Discovery of human remains halts $2.9 million bridge project in Minnesota

Updated Jul 5, 2017

Excavator Bucket Dumping DirtThe Minnesota Department of Transportation (MnDOT) stopped construction on a $2.9 million bridge project that began May 15 after human remains were discovered where an access road needed for the Highway 23 project crosses a historic Indian cemetery and settlement of the Fond du Lac Band of Lake Superior Chippewa near the St. Louis River in Duluth, MPR News reports. State and tribal archaeologists now plan to begin a detailed study of the site.

“The Band is deeply disappointed that these agencies did not uphold their legal obligation to protect a sacred site,” Fond du Lac Band Chairman Kevin Dupuis, Sr., said in a statement to the news agency.

MnDOT project manager Roberta Dwyer told the news agency that the department did not consult directly with the Fond du Lac Band, but had received all the required permits before beginning construction. “Unfortunately, despite all the reviews that were done, this did not show up in any of the studies that were done by the agencies,” she said, adding that the project is on hold until the study is complete. Then, MnDOT will reassess the situation with the band, the city of Duluth, and the U.S. Army Corps of Engineers, before determining its next steps on the.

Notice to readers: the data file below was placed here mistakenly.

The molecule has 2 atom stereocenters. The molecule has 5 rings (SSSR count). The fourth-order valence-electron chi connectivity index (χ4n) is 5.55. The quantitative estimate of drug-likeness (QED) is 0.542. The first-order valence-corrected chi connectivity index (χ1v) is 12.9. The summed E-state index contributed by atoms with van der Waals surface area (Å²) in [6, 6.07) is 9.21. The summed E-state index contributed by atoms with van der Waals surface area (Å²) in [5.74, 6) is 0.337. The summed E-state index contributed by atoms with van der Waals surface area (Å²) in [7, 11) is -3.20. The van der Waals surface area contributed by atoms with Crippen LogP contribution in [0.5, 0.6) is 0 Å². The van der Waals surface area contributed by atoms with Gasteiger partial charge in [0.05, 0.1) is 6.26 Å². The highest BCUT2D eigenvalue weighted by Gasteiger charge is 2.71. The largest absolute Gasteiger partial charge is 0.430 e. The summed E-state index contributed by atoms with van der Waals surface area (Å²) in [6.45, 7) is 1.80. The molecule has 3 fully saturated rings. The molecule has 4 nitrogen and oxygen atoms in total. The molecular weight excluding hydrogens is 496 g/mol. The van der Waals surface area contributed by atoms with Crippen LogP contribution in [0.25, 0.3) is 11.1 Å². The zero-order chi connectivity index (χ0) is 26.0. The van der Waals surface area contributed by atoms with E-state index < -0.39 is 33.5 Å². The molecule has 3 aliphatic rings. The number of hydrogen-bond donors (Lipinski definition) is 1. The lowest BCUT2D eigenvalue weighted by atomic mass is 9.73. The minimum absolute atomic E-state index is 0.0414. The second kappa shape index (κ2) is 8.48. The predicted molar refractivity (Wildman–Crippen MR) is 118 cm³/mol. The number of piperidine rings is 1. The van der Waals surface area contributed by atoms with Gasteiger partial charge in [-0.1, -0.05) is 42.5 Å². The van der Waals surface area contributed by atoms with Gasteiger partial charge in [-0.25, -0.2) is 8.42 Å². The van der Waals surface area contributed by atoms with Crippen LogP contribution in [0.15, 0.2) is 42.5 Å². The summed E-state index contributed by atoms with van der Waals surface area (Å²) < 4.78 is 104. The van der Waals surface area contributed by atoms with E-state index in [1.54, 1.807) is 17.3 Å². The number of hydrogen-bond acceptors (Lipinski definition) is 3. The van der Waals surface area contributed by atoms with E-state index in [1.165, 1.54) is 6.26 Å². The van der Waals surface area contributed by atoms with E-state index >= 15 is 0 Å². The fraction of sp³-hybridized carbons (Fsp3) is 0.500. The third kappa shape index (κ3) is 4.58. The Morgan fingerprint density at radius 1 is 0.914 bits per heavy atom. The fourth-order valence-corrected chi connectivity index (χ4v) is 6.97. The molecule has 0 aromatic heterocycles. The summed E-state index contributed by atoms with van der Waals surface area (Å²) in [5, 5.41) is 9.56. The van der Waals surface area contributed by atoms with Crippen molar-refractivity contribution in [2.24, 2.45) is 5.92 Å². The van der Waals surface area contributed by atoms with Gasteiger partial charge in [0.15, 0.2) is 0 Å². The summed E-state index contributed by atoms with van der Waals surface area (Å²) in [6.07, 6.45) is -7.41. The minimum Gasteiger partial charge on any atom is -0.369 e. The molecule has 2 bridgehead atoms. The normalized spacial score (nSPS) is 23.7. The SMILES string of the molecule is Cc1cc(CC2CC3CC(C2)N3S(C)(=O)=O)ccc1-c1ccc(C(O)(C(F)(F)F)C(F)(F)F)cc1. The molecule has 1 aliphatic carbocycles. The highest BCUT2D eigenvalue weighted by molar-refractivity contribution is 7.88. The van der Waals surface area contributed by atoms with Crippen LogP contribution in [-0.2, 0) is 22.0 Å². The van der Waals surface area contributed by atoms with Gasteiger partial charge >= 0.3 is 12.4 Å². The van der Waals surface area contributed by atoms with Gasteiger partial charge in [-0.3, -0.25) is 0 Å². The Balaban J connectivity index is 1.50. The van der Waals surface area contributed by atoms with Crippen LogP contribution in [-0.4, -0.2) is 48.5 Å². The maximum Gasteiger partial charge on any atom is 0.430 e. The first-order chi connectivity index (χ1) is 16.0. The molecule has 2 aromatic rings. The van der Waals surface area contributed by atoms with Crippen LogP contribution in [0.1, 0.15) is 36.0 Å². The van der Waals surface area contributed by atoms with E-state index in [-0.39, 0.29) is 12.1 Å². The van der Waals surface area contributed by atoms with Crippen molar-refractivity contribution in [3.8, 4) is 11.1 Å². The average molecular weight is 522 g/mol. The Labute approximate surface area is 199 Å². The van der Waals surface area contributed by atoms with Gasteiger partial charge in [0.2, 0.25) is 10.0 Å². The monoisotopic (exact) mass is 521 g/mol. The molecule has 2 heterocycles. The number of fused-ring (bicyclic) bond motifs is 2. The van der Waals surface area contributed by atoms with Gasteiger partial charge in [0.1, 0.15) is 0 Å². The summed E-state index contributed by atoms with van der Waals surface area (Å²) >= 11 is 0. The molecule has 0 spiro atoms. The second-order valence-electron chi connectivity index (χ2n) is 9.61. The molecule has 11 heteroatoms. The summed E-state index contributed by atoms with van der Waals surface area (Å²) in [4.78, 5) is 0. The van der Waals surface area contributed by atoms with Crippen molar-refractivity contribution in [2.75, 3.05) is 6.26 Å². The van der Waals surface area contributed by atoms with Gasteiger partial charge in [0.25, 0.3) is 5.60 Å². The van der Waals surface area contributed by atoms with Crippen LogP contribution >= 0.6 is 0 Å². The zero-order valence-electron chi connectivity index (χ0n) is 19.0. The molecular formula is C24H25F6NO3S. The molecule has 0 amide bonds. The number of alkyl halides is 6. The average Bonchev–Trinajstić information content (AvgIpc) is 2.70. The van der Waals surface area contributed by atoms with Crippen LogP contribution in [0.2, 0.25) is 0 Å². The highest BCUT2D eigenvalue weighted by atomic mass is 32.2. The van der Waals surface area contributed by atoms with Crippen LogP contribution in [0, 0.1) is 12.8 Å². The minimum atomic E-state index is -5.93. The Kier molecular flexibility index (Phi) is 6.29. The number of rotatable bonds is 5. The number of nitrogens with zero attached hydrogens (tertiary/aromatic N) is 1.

“We are here to work in the spirit of cooperation to resolve this issue,” Dwyer told the news agency. “Not only to take the appropriate actions at the existing site, but also after that is resolved, to have a lesson learned in this. It is our intent to continue to work together in a cooperative manner so this will never ever happen again.”

“For over 100 years, the Band’s cemeteries and historic sites have been desecrated by poorly planned development,” Dupuis told the news agency, citing railroad construction in the 1800s and when Highway 23 was first constructed in 1937. “It’s still happening today. This is wrong. It needs to stop.”